Gateway appealed that decision to the trial court pursuant to section 98.2, claiming it was exempt from section 203 penalties as an “other municipal corporation” pursuant to section 220(b). Following a trial de novo, the trial court too entered judgment finding that Gateway is not an “other municipal corporation” for purposes of section 220(b) and was not exempt from paying waiting time penalties pursuant to section 203. It ordered Gateway to pay Spiess $640 in wages, $128 in liquidated damages, $105.20 in interest, and $8, 538 in waiting time penalties, plus costs, interest, and attorney fees.

         DISCUSSION

         Gateway contends it qualifies as an “other municipal corporation” for purposes of section 220(b), thereby exempting it from the assessment of waiting time penalties as described in section 203. Section 220(b) provides that the waiting time penalty codified in section 203, subdivision (a) does not apply “to the payment of wages of employees directly employed by any county, incorporated city, or town or other municipal corporation.” (§ 220(b).) Contrary to Gateway's contention, we conclude Gateway is not an “other municipal corporation” for purposes of the statutory exemption from waiting time penalties codified in section 220(b).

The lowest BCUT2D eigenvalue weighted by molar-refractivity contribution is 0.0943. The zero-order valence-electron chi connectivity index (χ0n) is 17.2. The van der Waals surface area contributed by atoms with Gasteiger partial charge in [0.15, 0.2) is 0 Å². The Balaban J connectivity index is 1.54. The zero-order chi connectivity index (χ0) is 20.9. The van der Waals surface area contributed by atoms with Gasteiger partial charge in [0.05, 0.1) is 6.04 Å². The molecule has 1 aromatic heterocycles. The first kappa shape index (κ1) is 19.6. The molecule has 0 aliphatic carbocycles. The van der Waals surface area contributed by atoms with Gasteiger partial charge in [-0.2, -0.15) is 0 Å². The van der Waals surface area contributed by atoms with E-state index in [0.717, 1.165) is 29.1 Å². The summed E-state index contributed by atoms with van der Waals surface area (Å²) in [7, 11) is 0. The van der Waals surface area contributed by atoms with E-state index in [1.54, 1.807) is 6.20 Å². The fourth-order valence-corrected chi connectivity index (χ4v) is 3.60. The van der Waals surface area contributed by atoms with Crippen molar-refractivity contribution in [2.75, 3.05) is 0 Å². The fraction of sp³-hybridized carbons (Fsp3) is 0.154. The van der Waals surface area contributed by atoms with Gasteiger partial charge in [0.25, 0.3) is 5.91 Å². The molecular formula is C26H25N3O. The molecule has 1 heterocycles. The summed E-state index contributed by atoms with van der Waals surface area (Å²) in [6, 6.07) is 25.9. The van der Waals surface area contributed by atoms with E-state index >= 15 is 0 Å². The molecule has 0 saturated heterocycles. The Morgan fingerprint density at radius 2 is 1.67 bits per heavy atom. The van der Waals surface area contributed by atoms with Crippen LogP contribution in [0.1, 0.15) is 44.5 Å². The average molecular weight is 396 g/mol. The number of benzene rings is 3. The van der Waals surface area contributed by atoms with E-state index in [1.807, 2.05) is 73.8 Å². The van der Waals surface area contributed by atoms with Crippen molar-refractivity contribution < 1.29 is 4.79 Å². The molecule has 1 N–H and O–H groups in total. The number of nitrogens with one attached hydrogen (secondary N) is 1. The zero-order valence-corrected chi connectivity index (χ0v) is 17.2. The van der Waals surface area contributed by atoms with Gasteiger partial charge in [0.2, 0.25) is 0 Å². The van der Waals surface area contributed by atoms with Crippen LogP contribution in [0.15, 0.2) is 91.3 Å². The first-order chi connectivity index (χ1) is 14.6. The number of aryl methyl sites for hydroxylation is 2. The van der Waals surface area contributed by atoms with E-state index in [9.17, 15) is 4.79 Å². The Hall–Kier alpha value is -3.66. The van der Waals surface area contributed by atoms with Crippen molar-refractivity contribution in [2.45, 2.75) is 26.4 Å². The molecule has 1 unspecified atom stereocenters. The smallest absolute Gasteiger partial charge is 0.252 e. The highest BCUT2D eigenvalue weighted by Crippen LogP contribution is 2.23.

As we have frequently explained, “ ‘[o]ur fundamental task in construing'... any legislative enactment[] ‘is to ascertain the intent of the lawmakers so as to effectuate the purpose of the statute.' [Citation.] We begin as always with the statute's actual words, the ‘most reliable indicator' of legislative intent, ‘assigning them their usual and ordinary meanings, and construing them in context. If the words themselves are not ambiguous, we presume the Legislature meant what it said, and the statute's plain meaning governs. On the other hand, if the language allows more than one reasonable construction, we may look to such aids as the legislative history of the measure and maxims of statutory construction. In cases of uncertain meaning, we may also consider the consequences of a particular interpretation, including its impact on public policy.' ” (Even Zohar Construction & Remodeling, Inc. v. Bellaire Townhouses, LLC (2015) 61 Cal.4th 830, 837-838.)